How should he be remembered?

How should he be remembered?


On July 26 of this year, the Jackie Robinson Museum had its soft opening. The SoHo ribbon-cutting occurred 14 years after plans for the cathedral to honor the man who broke baseball’s color barrier and ended racial segregation of Black players relegated to the Negro Leagues were first announced. The Jackie Robinson Foundation curates the museum’s collection of artifacts, with 100-year-old Rachel Robinson creating the foundation honoring her late husband months after his passing. The Manhattan museum, which opened to the public in September, is around eight miles from where Ebbets Field, the stadium in which Robinson manned second base for the Dodgers, formerly stood, just to the east of Brooklyn’s Prospect Park.

Rachel watched the museum’s dedication from her wheelchair, then clamped down on a huge pair of scissors for a ribbon-cutting ceremony to mark the museum’s long-awaited opening. If there’s an expert on all things Jackie, it must be the woman he was married to for 26 years until his death, 50 years ago on Oct. 24, 1972. They wed in 1946, the year before his Major League debut with the Brooklyn Dodgers, and after his time as a standout athlete at UCLA, and military service. And Rachel knew throughout her husband’s personal and professional life pre-MLB, he was routinely called Jack.

It’s ambiguous as to what Jack Roosevelt Robinson himself preferred and unfortunately, he’s not around to answer that question himself. Saturday marks the 50th anniversary of Robinson’s final public appearance, nine days before he passed. It was to throw out the ceremonial first pitch before Game 2 of the 1972 World Series between the Reds and Oakland A’s in Cincinnati. The honor coincided with the 25th anniversary of his MLB debut earlier that year. Robinson used his final sentence in the limelight at the pregame event to criticize the league, despite accepting a plaque to commemorate the occasion: “I’m extremely proud and pleased to be here this afternoon but must admit I’m going to be tremendously more pleased and more proud when I look at that third-base coaching line (where managers used to patrol) one day and see a Black face managing in baseball.”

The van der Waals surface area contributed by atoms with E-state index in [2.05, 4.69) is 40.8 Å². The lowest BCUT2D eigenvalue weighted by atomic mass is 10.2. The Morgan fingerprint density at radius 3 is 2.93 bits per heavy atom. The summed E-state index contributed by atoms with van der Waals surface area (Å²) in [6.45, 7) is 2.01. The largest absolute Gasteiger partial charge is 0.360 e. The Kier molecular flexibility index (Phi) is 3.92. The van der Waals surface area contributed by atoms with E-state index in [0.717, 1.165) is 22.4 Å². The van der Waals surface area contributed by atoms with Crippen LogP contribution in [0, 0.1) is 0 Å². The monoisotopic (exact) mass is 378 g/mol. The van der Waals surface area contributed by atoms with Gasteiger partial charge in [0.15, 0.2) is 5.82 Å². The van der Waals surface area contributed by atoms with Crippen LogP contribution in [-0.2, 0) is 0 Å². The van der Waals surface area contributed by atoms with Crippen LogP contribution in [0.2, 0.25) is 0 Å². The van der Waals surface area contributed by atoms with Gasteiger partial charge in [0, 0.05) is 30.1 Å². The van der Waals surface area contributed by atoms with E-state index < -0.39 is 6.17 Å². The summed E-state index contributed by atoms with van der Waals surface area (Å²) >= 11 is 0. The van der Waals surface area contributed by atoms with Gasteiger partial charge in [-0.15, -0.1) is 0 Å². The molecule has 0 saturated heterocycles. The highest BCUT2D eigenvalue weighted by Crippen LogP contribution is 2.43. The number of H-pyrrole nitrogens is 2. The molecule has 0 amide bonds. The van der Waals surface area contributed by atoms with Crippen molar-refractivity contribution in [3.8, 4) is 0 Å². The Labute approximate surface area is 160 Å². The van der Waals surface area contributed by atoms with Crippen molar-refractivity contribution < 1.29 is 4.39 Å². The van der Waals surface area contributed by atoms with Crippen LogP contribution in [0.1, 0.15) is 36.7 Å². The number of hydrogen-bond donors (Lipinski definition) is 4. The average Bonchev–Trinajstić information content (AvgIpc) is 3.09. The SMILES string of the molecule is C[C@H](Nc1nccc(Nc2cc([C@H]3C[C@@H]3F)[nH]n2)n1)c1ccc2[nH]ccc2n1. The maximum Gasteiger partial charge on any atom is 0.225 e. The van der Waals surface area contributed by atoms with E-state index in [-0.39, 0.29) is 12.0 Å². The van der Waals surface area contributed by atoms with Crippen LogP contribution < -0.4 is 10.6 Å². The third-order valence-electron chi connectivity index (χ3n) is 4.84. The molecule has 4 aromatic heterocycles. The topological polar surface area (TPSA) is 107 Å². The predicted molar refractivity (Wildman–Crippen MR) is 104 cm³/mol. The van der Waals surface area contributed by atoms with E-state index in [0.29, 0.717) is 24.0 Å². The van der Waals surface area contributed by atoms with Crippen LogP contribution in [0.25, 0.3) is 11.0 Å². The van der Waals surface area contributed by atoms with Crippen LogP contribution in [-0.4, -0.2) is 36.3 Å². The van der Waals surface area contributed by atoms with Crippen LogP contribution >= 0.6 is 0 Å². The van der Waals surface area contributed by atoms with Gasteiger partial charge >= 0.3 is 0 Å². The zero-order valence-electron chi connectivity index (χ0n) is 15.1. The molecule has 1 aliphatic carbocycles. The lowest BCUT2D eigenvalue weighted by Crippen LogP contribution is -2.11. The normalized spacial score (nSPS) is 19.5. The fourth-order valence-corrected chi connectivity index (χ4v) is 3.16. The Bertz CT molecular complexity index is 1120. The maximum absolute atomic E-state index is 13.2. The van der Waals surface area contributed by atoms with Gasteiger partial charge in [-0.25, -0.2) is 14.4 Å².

The fact that a debate exists as to whether Mr. Robinson preferred his birth name or almost-exclusively used nickname makes it worthy enough to ask why Jackie became his moniker at all. MLB has never celebrated Jack Robinson Day. It’s Jackie Robinson Day, held annually on April 15. A representative for the Jackie Robinson Foundation told Deadspin the following in regards to the museum: “Mr. Robinson is only referred to as Jack when it is something said by Mrs. Rachel Robinson or in reference to his early childhood before he was known as Jackie,” Beth Zielinski, director of Data Management for the foundation, said via email.

And when you listen to Rachel refer to her husband, it’s Jack, not Jackie. On his original Hall of Fame plaque, presented to him in 1962, there’s no mention of “Jackie.” He’s identified as Jack Roosevelt Robinson. According to the Baseball Hall of Fame, Robinson’s plaque was updated in the late aughts to include information about his breaking the color line, and then the “Jackie” was added underneath his birth name. That plaque still hangs in Cooperstown. The original was kept in storage and was recently loaned out to the Jackie Robinson Museum.

So the question is, did Robinson even have control over his own name, whether he wanted to be called Jack or Jackie?

Michael G. Long, co-author of Call Him Jack: The Story of Jackie Robinson, Black Freedom Fighter, told Deadspin his understanding of the Jack vs. Jackie issue, saying, “It’s a really interesting question and it’s not absolutely easy to answer. When he was born, his mother named him Jack Roosevelt Robinson. And he had a brother named Mack and a brother named Frank. And she clearly intended to name him Jack, rather than Jackie.”

There are also several documented signatures from Robinson where he formally wrote his first name as Jack. Next to his photo in a high school yearbook, he signed Jack Robinson. At Pasadena City College, he signed photos as Jack Robinson. In the Army, he penned letters as Jack Robinson. In 1946 as a member of the Triple-A Montreal Royals, he autographed baseballs as Jack Robinson. He signed checks as Jack Robinson, with his checkbook belonging to Jack R. Robinson. The nameplate on his desk as an executive for Chock Full o’ Nuts coffee? Jack. And the Baseball Hall of Fame has a number of Robinson’s correspondence, and according to their library, letters from Robinson to family and friends he signs Jack, all others, such as to fans and media, it’s Jackie.

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If the longtime Dodger had a formal preference, why is Jackie used nearly universally?

The suffix “ie” or “y” has been used in America to generate familiar nicknames for kids, i.e. Bobby and Susie. But in the case of Black athletes in the middle 20th century, it was typically used to infantilize them in order to make them appear less threatening to white audiences. Emasculating Black men by referring to them as ‘boys’ or by using boy-like nicknames, was common pejorative dating back to slavery.